This is the whole thing that it triggers me so much because I had been going through hellva situation with their huge oppressions to have the prevention to have the Deaf people’s outspoken to share the truth that has happens to me and many Deafies people with their Coda and Deaf children in everywhere on the internet that what I got in a real life like that. How *258*! (ASL) It wasn’t all me as far as I know why I am so frustrated/angry. ***** Is it my fault or having their own severe cruel mentality issues that causes me so angry or frustrated for being a very positive outspoken for Deaf children’s basic needs that should come first?? ***** Let me know.

    AUDISM do not want to change because of MONEY issue , Disrespect Deaf human beings to be continuing and MIND games all along they prefer to keep this up with this kind of attitudes. I do actually feel sorry for those parents who believe in Medical professional first before Deaf people’s rights. This is so unbelievable for us to battle for our rights more than 20 years. It s the law if people ignored our Deaf rights that is usually to overlap everything works for Deaf babies/children/adults. Why is that after all we do not hear everything the spoken language itself alone. It s about music and sound that has nothing to do with our ASL education as well as it helps us to focus on our learning process. Ears do not think but Brain does. Thanks! 🙂

    THEY FAILED US however we do not fail ourselves that is the issue here in this society. Sighs!

    PS I want to say thank you, deafbipolar to speak it out because this person is very correct. I am very aware of bipolar disorder issue and understand it very well.

    Thank you! 🙂

  46. mike November 20, 2009

    I live with bipolar and the “CANNED” discriptions of the illness are not as accurate as most people are lead to believe. No where does it tell you that during the depression you will fall so dark and deep that there is only the hope of suicide of the psyciatric ward to pull you out of it, the uncontrollable fits of crying until your tear ducts just cant keep up anymore. and the mania, try not sleeping for 4 days straight and see how rational your thoughts are. the medications only try and level your moods so they are not as drastic they do not control anything. the mood swings are still there and they still dominate your whole life. you are at the mercy of your brain. the control is of your body is not yours you are just along for the ride. you wanna truly know what bipolar is spend a day with someone who has the illness and learn from them.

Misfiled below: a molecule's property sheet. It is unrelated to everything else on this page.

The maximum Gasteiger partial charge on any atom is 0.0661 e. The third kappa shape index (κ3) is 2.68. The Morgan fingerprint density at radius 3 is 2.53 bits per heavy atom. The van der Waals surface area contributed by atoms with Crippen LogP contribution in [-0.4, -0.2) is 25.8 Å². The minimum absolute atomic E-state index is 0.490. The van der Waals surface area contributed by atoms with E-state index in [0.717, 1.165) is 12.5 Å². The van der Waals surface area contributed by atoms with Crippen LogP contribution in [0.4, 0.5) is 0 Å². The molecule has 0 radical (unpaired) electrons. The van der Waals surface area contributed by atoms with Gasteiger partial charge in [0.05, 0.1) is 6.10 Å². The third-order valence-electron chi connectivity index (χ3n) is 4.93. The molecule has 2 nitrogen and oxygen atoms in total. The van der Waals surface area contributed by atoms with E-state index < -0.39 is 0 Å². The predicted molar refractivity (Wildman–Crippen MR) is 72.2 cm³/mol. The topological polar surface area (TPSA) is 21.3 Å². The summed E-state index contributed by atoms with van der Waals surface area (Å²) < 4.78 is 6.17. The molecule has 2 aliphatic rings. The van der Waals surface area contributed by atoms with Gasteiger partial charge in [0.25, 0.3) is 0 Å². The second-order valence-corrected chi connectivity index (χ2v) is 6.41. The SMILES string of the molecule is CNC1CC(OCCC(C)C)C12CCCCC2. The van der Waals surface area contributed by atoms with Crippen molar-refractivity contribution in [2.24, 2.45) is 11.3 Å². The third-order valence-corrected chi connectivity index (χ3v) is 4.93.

47. Lillian Achneepineskum January 24, 2012

    Hey, 6 years ago, I heard voices and very aggresive for 9 months. then I went to psychiatric hospital for two weeks, I thought the medications were working.. but still voices. I admit that I smoked weed and drinking for four of 6 years. then I quit drinking two years ago..i became more happy and more happy.. Yes I was manic depressed. then I quit smoking weed four months ago… the voice are quiet. I found that voice is the demon woman. I questioned her a few things. Yes she was prositute, threesome, and bisexual. she said yes when I asked her that God punihsed her for rape, sex assault and molestion. she had 8 different gilfriends. she did date a man before that. Also she was a stripper. I had not realized that we both had sex for 6 years i m human being and she is a demon spirit. then we stoppped having sex three weeks ago.. I had three bad dreams. one is I became a demon, it scared me to death, I asked God to forgive me, then two dreams about the demon woman spirit. she was molested by her father for a while and she committed suicide at 28 years, she committed suicide on oct 28, 1988 that same time I was starting drinking till two years ago. she said yes when I asked her if being gay or lesbian or bi is a sin. I know some bible did not say that but others said that.. I am a little confused, Yes I prefer women but I am scared if I would be punished by being gay after my death.


    Lillian,. 45 years. I have never almmost sex wiht anyone, I had never had a girlfriend or boyfriend but I did date three women just night stands. for men when I was drunk I did have an intercnourse with some men, only drinking.. but I was never happy till four years ago, I stopped having sex with any man.

  48. Lillian Achneepineskum January 24, 2012

    my first pyschialrist did not label me schizophernic but just manic deprssion… I wonder if he s right??

  49. John March 17, 2012


    My brother has bipolar disorder, so I have an idea how hard it can be. I’m sorry to hear about your bad dreams and your struggles. Regarding God, remember that we are all sinners in need of forgiveness of our many varying sins. Jesus offers forgiveness to everyone who will receive it. Guilt is then gone and we can seek to overcome those sins that still entangle us through the power that God provides. I encourage you to pray and seek God. Seek people who will stand by you and encourage you in your faith.

    For my brother, schizophrenia and bipolar are kindof the same thing. When he gets manic, he gets schizophrenic.